What Do I Do If My Brisket Is Too Big For My Smoker?

Smoking a brisket is a pleasure, but it does require several aspects of the process to line up perfectly for the brisket to be as good as it can be. If you have bought a big brisket to feed a large group of people, taken it home, and discovered that the brisket is too big for your smoker, the challenge of smoking a brisket has just become bigger. So, what do you do?

If your brisket is too big for your smoker. Separate the brisket into its two cuts, the flat and the point. This reduces the size of the brisket to fit into the smoker. Otherwise, trim the brisket down further, or cut off a section of the brisket to be used for sausage, a roast, or minced meat.

what do I do if my brisket is too big for my smoker

If your brisket is too big for your smoker, there are some solutions that should resolve the problem and allow you to continue with the smoking process and may even make the process easier and cook the brisket in less time. 

Let’s learn what to do if your brisket is too big for your smoker and how to turn this problem into something delicious.

What To Do If Your Brisket IS Too Big For Your Smoker

If you have suddenly found yourself with a brisket that is too big for your smoker, it can seem like a catastrophe. You bought this large brisket to feed a large number of people. And now, there seems to be no way to feed them. Is there a way to fix the situation?

The truth is that there are several ways out of this challenging situation, all of which can produce excellent brisket, despite running out of space in a smoker.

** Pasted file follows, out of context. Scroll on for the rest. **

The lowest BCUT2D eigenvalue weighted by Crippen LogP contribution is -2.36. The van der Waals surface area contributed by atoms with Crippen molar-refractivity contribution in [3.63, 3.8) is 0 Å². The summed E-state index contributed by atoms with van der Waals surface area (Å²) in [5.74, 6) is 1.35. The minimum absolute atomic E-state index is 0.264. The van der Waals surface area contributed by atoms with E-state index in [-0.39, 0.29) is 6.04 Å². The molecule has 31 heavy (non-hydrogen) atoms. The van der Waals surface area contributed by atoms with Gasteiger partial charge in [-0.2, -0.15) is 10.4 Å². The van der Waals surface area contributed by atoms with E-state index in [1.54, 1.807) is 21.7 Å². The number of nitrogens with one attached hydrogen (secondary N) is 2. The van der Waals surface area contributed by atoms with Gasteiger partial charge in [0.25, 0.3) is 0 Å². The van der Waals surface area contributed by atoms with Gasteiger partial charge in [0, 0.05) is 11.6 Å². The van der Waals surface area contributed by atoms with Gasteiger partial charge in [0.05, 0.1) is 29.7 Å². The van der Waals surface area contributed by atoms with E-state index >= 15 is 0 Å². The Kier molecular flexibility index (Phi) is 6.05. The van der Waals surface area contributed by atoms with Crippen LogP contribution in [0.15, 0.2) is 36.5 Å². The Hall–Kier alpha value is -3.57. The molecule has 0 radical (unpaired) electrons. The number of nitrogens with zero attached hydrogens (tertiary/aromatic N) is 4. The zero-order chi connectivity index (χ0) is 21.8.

Let’s explore some of the best solutions for a brisket that’s too big for a smoker.

Separate The Point And The Flat

If your brisket is too big for your smoker, the best thing to do is to separate it into two cuts. Every packer brisket can be separated into individual flat and point cuts, and this process is not very complicated.

Separating a brisket into its two cuts effectively halves the size of the brisket, which will allow the meat to be positioned in a way that allows the entire brisket to be cooked at one or allows the brisket cut to be cooked separately.

Look for the fat seam on a trimmed brisket to separate a brisket. The fat seam is the thick vein of fat that runs through the middle of the meat. This fat seam separates the point and the flat cuts.

Making the separation is easier to accomplish cleanly from the underside of the brisket. The fat seam is more clearly visible, and the flat cut comes away from the point more easily in this orientation.

Find the fat seem, and carefully cut into the thickest portion of fat that separates the two cuts, slowly peel the flat back from the point as you cut through the fat seem, trying to preserve as much of the meat as possible, and keeping an even layer of fat on the flat cut.

The flat cut has a fat cap that is crucial for cooking the flat properly, so do not remove too much fat from the flat. The point can have more fat removed from it as this cut has more intramuscular fat to keep it moist when smoking.

Once the flat and the point are separated, the brisket should fit into even a small smoker comfortably.